Offended Democrat says Cobb should concede raceWashington Daily News, NC January 5, 2005
By Jonathan Clayborne, News Editor
Some county officials -- not many, but their voices are loud -- are venting frustrations about the projected costs of a new election to end the running dispute about who should be the next North Carolina commissioner of agriculture.
With the financial bottom line blaring, one steamed Democratic county commissioner even said the Democratic candidate for whom he voted in November should concede the race to his Republican opponent.
The State Board of Elections has called for a new election for agriculture commissioner because of 4,438 "lost," electronically cast votes in Carteret County.
As exhaustively reported by The Associated Press and other news organizations, incumbent Democrat Britt Cobb appeared to lose the election to Republican challenger Steve Troxler by slightly more than 2,200 votes -- in the absence of the Carteret problem.
Some Republicans fear a new statewide election could swing the election in Cobb's favor, and they imply that was the hope of the State Board of Elections' Democrats. The law demands a new election, some Democrats counter.
Local governments and, ultimately, taxpayers will absorb the new election costs.
Officials on both sides predict dismal turnout for that new election, which may take place in March or April.
Cobb's attorneys argued a new election would be fair and legal, but Troxler's side wanted a "revote" only for Carteret County voters whose ballots were not counted because of a machine error.
A judge wouldn't allow a Carteret-focused election, paving the way to a reopened, statewide contest.
The new statewide election will cost the state's 100 counties millions, with perhaps the biggest expense being pay for poll workers. The expenses will be incurred near the end of the counties' fiscal year, when revenues are catching up to budgeted expenses and local officials are hoping a little extra money will shake out of the coffers.
Newly elected Democratic Martin County Commissioner Al Perry said he voted for Cobb in the last election, but he won't vote for the incumbent when the new election is held this spring.
Perry called on Cobb to concede.
"He got whipped," Perry stated.
To Perry, the issue is cost. He was joined in a telephone interview by Democrat Mort Hurst, the Martin County commissioners' chairman. Hurst concurred with Perry's cost-centered concern.
"I'm looking at cost," Perry said. "I'm not looking at two different people or two different parties. I'm looking at being conservative."
A new election could cost Martin County more than $16,000, Hurst reported, after confirming that number through Faye Martin, elections director.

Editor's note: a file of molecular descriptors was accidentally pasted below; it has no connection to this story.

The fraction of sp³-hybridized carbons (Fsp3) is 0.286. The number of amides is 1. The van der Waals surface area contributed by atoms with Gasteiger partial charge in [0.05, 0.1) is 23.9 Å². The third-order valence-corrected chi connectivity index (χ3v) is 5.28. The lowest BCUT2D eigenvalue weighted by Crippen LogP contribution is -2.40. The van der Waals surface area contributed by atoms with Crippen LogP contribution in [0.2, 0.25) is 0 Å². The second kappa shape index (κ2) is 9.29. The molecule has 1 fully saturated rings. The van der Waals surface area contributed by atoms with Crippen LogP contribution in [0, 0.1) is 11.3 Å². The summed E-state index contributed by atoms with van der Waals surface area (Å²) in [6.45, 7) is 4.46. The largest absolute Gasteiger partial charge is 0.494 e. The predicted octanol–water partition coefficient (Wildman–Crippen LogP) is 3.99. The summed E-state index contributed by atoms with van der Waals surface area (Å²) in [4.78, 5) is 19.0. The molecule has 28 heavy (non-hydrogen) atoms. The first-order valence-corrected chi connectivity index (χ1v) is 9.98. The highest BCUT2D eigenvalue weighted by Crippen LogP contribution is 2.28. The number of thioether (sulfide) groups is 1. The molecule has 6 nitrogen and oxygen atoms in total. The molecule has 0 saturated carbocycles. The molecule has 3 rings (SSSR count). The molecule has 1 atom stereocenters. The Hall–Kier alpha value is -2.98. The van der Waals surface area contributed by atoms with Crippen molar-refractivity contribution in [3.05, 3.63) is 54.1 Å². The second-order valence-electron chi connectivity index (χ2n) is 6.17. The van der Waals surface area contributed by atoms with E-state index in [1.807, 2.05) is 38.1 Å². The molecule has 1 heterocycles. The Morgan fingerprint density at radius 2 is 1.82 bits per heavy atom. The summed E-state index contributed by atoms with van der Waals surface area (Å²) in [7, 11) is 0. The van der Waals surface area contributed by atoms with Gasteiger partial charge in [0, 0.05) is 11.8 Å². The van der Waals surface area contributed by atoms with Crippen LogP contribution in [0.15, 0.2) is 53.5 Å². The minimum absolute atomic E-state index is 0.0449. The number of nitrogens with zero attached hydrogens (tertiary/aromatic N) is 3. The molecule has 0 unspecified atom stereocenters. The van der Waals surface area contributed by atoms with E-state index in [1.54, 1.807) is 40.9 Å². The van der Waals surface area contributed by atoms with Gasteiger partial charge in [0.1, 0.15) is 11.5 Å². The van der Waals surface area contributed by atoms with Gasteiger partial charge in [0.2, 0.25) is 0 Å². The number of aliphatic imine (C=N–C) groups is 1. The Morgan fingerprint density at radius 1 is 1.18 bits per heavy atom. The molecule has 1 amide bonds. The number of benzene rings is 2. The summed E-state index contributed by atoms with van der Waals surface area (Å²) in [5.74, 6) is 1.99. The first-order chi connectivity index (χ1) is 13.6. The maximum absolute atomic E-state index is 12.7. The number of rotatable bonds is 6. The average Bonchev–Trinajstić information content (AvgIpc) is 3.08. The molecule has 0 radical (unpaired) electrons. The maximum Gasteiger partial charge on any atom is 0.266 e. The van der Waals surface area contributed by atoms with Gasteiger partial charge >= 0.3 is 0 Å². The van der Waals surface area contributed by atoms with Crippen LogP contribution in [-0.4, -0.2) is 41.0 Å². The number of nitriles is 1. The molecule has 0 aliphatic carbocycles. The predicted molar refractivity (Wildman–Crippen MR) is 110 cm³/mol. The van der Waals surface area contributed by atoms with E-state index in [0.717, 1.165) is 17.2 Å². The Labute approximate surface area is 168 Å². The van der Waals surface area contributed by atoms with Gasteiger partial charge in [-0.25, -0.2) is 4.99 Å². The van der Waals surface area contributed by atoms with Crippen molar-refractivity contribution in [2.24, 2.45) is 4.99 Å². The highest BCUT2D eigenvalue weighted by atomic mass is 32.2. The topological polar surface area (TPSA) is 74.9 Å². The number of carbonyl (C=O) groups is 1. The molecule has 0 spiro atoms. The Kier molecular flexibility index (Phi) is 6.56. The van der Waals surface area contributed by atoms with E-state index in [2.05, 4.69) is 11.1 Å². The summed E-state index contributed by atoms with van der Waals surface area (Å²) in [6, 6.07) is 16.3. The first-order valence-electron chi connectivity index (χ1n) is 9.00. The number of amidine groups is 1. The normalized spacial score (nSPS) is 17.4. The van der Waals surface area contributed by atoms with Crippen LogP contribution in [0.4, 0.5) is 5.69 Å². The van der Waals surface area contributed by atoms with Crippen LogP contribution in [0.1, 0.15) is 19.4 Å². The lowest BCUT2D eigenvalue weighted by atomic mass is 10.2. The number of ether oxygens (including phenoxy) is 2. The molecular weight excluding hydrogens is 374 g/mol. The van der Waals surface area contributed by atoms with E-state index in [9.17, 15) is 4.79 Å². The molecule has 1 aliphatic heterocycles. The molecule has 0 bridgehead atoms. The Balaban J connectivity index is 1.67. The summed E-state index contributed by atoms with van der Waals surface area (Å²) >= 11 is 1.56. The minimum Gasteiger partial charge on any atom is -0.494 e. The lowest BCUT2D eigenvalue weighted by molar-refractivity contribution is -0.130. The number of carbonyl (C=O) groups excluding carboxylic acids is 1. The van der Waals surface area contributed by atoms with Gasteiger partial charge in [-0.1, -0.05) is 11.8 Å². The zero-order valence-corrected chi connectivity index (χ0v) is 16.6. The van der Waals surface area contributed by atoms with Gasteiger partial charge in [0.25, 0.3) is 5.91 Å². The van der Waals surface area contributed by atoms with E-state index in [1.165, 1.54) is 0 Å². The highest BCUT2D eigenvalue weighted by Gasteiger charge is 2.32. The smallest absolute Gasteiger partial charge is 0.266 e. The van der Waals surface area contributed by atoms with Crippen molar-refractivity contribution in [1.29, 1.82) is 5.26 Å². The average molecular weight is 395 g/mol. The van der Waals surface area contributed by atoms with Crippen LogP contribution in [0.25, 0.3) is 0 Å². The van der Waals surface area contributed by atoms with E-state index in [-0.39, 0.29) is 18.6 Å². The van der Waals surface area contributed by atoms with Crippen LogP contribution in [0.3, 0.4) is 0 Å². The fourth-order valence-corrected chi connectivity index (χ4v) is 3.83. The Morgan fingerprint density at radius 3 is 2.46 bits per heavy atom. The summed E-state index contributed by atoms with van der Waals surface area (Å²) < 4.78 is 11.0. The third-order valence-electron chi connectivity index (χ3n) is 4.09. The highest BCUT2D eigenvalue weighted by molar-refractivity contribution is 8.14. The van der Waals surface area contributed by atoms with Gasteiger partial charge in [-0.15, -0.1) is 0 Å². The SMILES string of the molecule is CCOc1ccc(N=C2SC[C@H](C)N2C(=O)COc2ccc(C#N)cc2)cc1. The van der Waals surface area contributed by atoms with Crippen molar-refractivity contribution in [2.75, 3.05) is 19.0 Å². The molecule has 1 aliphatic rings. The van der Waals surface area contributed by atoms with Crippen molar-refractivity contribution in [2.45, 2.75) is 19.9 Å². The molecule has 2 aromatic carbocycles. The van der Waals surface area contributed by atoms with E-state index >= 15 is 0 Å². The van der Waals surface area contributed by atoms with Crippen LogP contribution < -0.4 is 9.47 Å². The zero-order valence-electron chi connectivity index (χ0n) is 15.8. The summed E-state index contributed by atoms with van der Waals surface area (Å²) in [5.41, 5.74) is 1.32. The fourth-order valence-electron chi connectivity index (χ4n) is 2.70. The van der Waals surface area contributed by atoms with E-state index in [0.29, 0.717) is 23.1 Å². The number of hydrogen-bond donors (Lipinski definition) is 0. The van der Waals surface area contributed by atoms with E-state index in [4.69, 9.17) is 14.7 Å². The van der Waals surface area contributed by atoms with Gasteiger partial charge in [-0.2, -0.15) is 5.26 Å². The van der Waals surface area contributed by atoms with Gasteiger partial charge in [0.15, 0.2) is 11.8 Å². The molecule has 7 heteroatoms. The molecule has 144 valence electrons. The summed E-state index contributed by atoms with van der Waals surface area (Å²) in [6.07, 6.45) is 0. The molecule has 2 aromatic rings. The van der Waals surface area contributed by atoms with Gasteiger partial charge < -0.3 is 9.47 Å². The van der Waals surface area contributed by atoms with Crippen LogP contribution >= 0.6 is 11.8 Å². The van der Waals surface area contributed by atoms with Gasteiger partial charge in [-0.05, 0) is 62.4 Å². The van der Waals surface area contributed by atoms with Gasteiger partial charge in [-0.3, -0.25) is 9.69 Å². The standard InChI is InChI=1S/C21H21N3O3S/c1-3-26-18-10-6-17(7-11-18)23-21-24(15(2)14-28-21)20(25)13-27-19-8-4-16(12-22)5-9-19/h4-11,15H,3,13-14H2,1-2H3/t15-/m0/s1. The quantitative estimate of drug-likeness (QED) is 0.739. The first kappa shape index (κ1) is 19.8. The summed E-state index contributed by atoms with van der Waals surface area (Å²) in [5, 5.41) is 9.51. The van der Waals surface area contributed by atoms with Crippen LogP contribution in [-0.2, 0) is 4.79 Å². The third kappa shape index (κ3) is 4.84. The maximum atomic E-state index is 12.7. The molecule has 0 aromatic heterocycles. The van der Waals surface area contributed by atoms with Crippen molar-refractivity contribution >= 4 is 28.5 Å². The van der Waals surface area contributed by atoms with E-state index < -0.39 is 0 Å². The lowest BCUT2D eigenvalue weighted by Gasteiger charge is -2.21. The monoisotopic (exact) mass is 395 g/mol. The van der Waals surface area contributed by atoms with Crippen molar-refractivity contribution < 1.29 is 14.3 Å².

The county is strapped for cash and shouldn't have to pay for Carteret County's mistake, Hurst asserted, adding that the state should cover the cost of the new election.
"We did our election right," Hurst said. "Our votes were counted right."
Hurst acknowledged his sentiments might not be well received by some Democrats.
"It's not a very popular thing for a Democrat to say, but I personally don't care," he added.
The new election may cost Beaufort County $12,000 to $15,000, according to Kellie Hopkins, elections director.
Hopkins will ask her commissioners to approve a budget amendment to cover the county's share.
"My big thing is going to be poll workers," she said. "That's where I'll need the money, is my poll workers."
The county likely will work with a minimum of three poll workers per precinct, Hopkins reported. On average, Beaufort County's poll workers make $7 an hour, she said.
Other costs may be absorbed through the existing elections budget, Hopkins related. Yet, she still was busy calculating the costs of the last election and wasn't sure how much money was left in her department's budget.
Earl Tetterton, the Beaufort County commissioners' chairman, said he hadn't formed an opinion on the special election issue, though he did say he was concerned about the cost.
"It's one of those things you can't do anything about," Tetterton stated. "It's up to somebody else."
When pressed, Tetterton, a Republican, let it be known that the candidate who received the most votes -- Troxler, in his view -- should have been declared the victor.
The election will cost Washington County about $4,500, said Grace Peck, elections director. Peck already had alerted the county manager and finance officer to the originally unbudgeted expense.
Hyde County's cost could reach $3,000 to $4,000, according to Cindy Carawan, elections director. Hyde County's commissioners also will have to approve an amendment for the expense, Carawan reported.